grant for medical students, the pilot studies program and the
graduate program in clinical research -- as just the beginning of
the types of programs that will be supported and conducted at the
What are the specific strengths of the UB CTRC?
The CTRC will be one of few such centers in the country focused
on translational research with clinicians and researchers in the
same building. The participation of UB's five health sciences
schools is a major strength because few academic health centers
have this range of disciplines with clinical and translational
research programs. With its impressive range of the health
sciences, UB is in a very strong position to best leverage research
collaborations both inside the university and with external
In addition, UB is home to a range of such high-profile national
research programs as the Women's Health Initiative, the world's
longest running COPD (chronic obstructive pulmonary disease) trial,
landmark clinical trials demonstrating relationships between
periodontal disease, heart disease and stroke, new programs in
electronic medical records, cutting-edge cardiovascular research,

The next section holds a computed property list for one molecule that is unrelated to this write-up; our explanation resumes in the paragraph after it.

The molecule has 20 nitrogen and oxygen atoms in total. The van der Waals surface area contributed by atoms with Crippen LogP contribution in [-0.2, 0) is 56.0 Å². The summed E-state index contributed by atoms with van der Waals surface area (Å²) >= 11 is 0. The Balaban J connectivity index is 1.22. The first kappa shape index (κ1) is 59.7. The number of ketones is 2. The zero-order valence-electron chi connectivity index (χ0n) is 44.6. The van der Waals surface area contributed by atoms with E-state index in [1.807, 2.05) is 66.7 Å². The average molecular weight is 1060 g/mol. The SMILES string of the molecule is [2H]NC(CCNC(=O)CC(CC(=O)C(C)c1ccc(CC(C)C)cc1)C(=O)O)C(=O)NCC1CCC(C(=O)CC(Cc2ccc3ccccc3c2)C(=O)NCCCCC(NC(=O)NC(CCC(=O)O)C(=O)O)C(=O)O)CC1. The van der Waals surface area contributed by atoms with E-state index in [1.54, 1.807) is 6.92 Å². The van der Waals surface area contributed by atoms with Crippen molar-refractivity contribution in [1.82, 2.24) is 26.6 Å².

development of innovative devices for treating vascular disease and
others. In addition, a number of physician-scientists here at UB
and Rowell Park are playing leadership roles in the development of
national guidelines on key clinical questions that guide clinicians
throughout the U.S. on how to best care for patients.
What is the Buffalo Translational Consortium?
The Buffalo Translational Consortium (BTC), formed in 2009, is
composed of 11 educational, health care and research institutions
and four community partners in the Buffalo and Western New York
region. Each institution is represented in the governance of the UB
CTRC; investigators and faculty from each institution play
leadership roles in the CTRC.
The partners include UB's five health sciences schools -- the
medical school, School of Dental Medicine, School of Nursing, the
School of Pharmacy and Pharmaceutical Sciences and the School of
Public Health and Health Professions -- as well as UBMD (the UB
medical school's practice plan), UB's New York State Center of
Excellence in Bioinformatics and Life Sciences, the UB Research
Institute on Addictions, Roswell Park Cancer Institute, the Great
Lakes Health System of Western New York and the Hauptman-Woodward
Medical Research Institute. Faculty and researchers from other
academic units at UB, including the College of Arts and Sciences,
School of Engineering and Applied Sciences and the Graduate School
of Education, have made major contributions as well.